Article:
BC: I preached at a church yesterday [River of Life Church, Cedar Rapids].
ES: So what do you think about Sunday keepers?
BC: I would say most of my best friends are Sunday keepers. I don't see any mark on them! They're good people.
I look at it this way, our job is to get to know God, to get to know His nature and His Sprit and His love. Now understanding that, you come to understand that He is not gonna be sitting there with a little pad and saying, "Let's see. You did this. Okay. You're out. Even though you love Me and you've been good to other people, you didn't check that box. You're out." I don't see Him like that.
ES: What is the basis, as see God, of His forgiveness and His grace?
BC: The basis of it is His love for us, and the fact that He sent His Son to die for our sins and His Son paid the price.
As it says in John 3:16, "Whosoever believeth in him should not perish but have everlasting life." That is the criteria.
God sent not his son into the world to condemn the world, but that the world through him might be saved.
That's what we need to understand.
ES: What about people who don't receive and follow Jesus Christ and the gospel message? What's your perception of people of other faiths or of no faith? What's their spiritual condition and need?
BC: Well I believe that God is fair. He knows your heart. So that person who was born in Borneo who never encountered a missionary and never heard the word Jesus, that person still has a heart, has a mind and God is able to judge the heart.
You know, the interesting thing is, even though that person in Borneo never heard about God or the Bible, the thief in Borneo waits until night time when nobody can see him and he goes and steals. So he knows it's wrong.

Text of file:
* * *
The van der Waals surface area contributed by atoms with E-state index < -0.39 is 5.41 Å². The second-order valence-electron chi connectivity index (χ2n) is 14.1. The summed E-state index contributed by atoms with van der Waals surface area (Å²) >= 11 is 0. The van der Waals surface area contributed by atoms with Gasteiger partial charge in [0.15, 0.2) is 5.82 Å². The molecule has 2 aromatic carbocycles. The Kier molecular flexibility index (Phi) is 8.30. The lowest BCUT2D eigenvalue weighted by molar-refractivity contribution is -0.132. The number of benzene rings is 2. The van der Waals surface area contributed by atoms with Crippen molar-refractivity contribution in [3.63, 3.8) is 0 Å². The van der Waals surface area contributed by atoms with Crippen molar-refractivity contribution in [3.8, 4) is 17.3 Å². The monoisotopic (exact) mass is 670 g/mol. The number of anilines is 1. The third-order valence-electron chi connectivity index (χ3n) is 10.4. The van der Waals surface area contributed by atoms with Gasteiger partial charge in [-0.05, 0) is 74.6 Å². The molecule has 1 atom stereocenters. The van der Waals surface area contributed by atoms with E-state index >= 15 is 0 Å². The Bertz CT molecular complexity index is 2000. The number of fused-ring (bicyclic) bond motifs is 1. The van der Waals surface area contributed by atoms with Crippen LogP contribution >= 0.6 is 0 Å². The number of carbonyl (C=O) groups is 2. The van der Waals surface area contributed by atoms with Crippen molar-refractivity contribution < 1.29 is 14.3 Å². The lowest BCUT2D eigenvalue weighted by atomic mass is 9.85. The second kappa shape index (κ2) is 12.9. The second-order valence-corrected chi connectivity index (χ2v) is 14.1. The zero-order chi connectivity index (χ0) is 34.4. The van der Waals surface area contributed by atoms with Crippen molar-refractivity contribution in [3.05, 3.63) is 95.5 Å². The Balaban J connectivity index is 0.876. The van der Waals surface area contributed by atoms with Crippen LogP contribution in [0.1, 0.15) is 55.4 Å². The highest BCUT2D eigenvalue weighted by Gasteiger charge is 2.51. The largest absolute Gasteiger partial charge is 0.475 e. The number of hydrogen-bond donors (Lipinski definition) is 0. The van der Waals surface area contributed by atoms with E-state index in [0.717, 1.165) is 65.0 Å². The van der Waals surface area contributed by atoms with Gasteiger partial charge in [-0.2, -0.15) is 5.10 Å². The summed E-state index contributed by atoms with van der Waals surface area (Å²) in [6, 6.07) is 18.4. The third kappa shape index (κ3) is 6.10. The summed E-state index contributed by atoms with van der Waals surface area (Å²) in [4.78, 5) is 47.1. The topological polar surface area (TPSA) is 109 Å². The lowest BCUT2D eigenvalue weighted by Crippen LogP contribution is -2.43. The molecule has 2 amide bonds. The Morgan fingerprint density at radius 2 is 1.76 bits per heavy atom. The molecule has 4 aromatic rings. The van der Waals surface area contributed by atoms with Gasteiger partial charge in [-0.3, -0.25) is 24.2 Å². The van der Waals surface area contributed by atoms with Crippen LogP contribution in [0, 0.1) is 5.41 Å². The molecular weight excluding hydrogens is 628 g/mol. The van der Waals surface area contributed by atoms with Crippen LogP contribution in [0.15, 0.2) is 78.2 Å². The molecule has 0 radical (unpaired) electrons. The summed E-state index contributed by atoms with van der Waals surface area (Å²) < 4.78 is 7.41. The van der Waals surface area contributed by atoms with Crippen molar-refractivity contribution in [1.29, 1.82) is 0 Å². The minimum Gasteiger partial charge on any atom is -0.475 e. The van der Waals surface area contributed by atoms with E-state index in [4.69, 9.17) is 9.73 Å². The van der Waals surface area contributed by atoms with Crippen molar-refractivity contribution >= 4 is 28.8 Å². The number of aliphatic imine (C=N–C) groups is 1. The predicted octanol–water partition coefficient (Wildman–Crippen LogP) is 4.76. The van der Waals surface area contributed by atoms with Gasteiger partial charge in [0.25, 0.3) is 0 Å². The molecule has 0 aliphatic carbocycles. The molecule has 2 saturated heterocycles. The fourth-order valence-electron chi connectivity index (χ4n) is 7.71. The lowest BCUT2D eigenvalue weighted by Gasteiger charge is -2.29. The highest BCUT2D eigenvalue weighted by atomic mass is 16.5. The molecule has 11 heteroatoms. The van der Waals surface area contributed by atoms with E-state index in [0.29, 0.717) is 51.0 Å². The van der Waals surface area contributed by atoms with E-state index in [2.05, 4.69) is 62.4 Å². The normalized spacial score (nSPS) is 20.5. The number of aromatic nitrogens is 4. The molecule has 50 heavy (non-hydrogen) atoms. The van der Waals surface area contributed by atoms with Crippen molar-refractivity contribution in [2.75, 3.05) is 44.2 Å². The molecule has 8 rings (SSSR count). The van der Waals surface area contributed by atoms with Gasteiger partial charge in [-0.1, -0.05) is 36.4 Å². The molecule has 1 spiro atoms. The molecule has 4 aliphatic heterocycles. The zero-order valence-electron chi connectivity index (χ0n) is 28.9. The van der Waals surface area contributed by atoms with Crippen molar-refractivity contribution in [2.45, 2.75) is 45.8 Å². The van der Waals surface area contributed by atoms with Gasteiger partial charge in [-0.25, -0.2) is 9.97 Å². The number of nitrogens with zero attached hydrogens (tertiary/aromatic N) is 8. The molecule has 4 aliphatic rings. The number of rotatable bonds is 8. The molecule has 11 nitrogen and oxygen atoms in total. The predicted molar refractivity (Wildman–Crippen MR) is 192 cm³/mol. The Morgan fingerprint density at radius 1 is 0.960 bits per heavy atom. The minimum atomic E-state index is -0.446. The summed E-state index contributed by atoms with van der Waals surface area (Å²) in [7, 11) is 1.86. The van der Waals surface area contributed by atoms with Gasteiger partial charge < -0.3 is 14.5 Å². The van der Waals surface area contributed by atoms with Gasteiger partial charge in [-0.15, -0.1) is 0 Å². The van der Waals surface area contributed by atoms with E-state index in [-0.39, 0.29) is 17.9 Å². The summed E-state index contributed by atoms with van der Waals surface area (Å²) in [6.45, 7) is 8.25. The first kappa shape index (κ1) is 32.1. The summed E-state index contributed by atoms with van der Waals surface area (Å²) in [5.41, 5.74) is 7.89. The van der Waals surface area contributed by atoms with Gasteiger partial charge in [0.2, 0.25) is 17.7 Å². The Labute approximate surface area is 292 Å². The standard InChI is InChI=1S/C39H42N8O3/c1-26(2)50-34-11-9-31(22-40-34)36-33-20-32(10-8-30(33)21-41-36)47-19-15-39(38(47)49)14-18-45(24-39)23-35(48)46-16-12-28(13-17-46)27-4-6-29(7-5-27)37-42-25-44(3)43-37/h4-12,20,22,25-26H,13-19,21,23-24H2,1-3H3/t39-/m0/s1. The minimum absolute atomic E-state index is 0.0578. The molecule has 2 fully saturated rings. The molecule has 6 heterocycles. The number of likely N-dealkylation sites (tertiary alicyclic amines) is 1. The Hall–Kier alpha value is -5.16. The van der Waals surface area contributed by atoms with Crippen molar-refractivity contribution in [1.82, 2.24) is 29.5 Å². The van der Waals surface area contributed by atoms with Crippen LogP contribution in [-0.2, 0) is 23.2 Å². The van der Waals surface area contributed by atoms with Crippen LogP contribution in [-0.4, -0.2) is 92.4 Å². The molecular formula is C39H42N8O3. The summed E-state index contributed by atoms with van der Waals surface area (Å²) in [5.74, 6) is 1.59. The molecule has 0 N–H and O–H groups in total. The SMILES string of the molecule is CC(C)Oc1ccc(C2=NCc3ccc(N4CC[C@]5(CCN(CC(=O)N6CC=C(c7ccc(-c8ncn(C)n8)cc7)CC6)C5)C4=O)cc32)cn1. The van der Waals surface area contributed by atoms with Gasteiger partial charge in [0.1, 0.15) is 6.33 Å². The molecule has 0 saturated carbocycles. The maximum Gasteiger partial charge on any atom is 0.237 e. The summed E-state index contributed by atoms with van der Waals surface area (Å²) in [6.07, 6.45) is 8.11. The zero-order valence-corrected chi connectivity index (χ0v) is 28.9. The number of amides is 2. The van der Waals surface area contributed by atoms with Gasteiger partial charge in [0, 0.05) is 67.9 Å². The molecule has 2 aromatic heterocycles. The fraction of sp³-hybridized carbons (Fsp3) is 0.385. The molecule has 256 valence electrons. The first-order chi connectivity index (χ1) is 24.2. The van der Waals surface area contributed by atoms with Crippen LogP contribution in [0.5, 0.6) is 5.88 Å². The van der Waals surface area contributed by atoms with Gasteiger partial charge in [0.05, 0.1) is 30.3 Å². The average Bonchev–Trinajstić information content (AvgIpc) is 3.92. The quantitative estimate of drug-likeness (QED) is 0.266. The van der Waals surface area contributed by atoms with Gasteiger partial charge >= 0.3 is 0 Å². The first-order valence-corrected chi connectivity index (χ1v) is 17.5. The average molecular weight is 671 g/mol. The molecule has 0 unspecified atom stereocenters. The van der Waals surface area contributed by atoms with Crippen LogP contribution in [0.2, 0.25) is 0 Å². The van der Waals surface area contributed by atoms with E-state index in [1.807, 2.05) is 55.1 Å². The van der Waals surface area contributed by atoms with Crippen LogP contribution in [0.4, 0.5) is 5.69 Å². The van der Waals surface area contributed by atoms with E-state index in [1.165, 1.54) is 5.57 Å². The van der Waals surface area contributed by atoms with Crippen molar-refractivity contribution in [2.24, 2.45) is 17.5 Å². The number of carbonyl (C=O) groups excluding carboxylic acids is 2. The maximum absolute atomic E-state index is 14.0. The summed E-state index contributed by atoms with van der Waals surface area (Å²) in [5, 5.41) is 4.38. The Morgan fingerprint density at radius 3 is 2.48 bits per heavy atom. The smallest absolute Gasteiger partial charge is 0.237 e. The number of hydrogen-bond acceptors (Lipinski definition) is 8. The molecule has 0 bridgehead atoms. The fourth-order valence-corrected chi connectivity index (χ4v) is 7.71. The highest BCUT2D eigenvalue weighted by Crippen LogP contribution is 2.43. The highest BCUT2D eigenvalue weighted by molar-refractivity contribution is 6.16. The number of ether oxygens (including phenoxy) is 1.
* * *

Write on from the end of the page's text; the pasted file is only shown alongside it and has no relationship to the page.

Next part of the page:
ES: So will that person in Borneo—with the right heart who's never heard the gospel—be in eternity with Christ in heaven?
BC: Well, only God knows the answer to that. But my impression of God is yes.
ES: What about the person who has heard but has rejected because they're a secular person, Muslim, Hindu, or whatever else it may be? What about their eternal destiny?
BC: Well if they reject the love of God, why would He torture them forever by having them eternally in His presence? That wouldn't be very nice. My impression, from reading the Bible, is that those who will not accept what He has offered will be obliterated.
I don't happen to believe like some do that they're gonna be in this little torture chamber with little people poking them with knives and things forever and putting hot coals on. I don't see God as doing that to people. But I do, the Bible does say that they will be obliterated. That they will be obliterated by fire and that obliteration will last forever. It will never arise again.
Ed Stetzer is the executive producer of LifeWay Research. For the original article, visit edstetzer.com.